Oil pulling is an ancient Indian folk remedy first mentioned in the early Ayurveda text “Compendium of Charaka,” the Charaka Samhita, which was believed to have been written approximately 1500 years ago.
One oil pulls by swishing a tablespoon of oil (sesame, coconut and sunflower are commonly recommended) in one’s mouth for approximately 15-20 minutes on an empty stomach and then spitting it out.
The Charaka Samhita describes oil pulling as being capable of improving more than just oral health, but also 30 other systemic diseases ranging from headache, migraine to diabetes and asthma.
In the first account, modern scientific inquiry increasingly confirms oil pulling’s benefit to oral health is real and not imagined:
Proven to be as effective as the chemical chlorhexidine for chronic bad breath (halitosis), but without the side effects.
Proven to be beneficial in patients with gingivitis.
Proven to reduce the cavity-linked Streptococcus mutans bacteria in plaque and saliva of children.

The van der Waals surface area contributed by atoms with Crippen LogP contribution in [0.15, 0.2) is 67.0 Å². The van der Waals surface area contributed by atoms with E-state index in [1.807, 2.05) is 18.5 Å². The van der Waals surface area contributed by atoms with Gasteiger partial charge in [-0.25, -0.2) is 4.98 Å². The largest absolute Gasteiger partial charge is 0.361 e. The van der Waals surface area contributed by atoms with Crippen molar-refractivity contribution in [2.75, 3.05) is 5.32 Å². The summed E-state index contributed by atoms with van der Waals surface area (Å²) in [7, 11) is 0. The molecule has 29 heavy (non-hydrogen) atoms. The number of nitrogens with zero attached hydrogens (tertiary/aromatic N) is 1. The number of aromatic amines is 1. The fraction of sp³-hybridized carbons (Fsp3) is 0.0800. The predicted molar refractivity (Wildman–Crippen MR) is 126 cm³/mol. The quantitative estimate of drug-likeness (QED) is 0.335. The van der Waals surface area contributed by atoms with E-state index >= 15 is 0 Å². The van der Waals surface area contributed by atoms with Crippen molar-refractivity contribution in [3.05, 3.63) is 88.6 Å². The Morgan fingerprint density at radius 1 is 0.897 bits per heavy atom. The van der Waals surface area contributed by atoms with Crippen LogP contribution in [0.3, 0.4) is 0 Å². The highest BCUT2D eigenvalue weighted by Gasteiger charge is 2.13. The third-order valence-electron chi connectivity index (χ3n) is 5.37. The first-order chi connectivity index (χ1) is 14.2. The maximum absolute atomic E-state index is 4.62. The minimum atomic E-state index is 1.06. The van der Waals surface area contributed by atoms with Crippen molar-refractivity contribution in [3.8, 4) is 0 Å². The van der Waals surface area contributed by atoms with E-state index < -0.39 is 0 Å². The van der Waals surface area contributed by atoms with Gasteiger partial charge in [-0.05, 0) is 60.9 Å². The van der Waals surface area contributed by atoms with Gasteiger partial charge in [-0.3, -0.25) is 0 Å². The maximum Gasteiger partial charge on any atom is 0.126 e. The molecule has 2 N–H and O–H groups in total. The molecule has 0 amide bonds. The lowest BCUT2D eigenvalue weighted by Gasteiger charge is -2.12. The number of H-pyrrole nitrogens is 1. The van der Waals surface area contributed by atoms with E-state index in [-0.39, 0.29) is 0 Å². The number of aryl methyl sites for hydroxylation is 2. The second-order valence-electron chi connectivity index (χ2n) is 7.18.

Proven to exert antibacterial actions through emulsification and saponification.
As far as systemic benefits, because oil pulling radically adjusts the composition of bacteria in the mouth, and because the health of the mouth affects the health of the entire body, it is logical that it would be of value for a variety of health conditions.
When pathogenic bacteria grow to harmful proportions in the mouth, and especially when there is systemic inflammation in the gums, bacterial cells and/or their highly immunogenic cell substructures, e.g. lipopolysaccharide, can enter the blood wreaking widespread havoc.
One common cause of this ongoing bacteria-mediated inflammation is the presence of a root canal. There are many reasons to avoid root canals, and common sense would dictate keeping a dead piece of your body attached to living tissue is a bad idea, but millions undergo this procedure under the advice of their dentist or endodontic specialist without fully being informed of the deleterious health consequences.
The reality is that there are miles of maze-like microtubules within the dead tooth, a perfect breeding ground for anaerobic oral microorganisms that secrete potent endotoxins, and impossible to completely fill with dental compounds.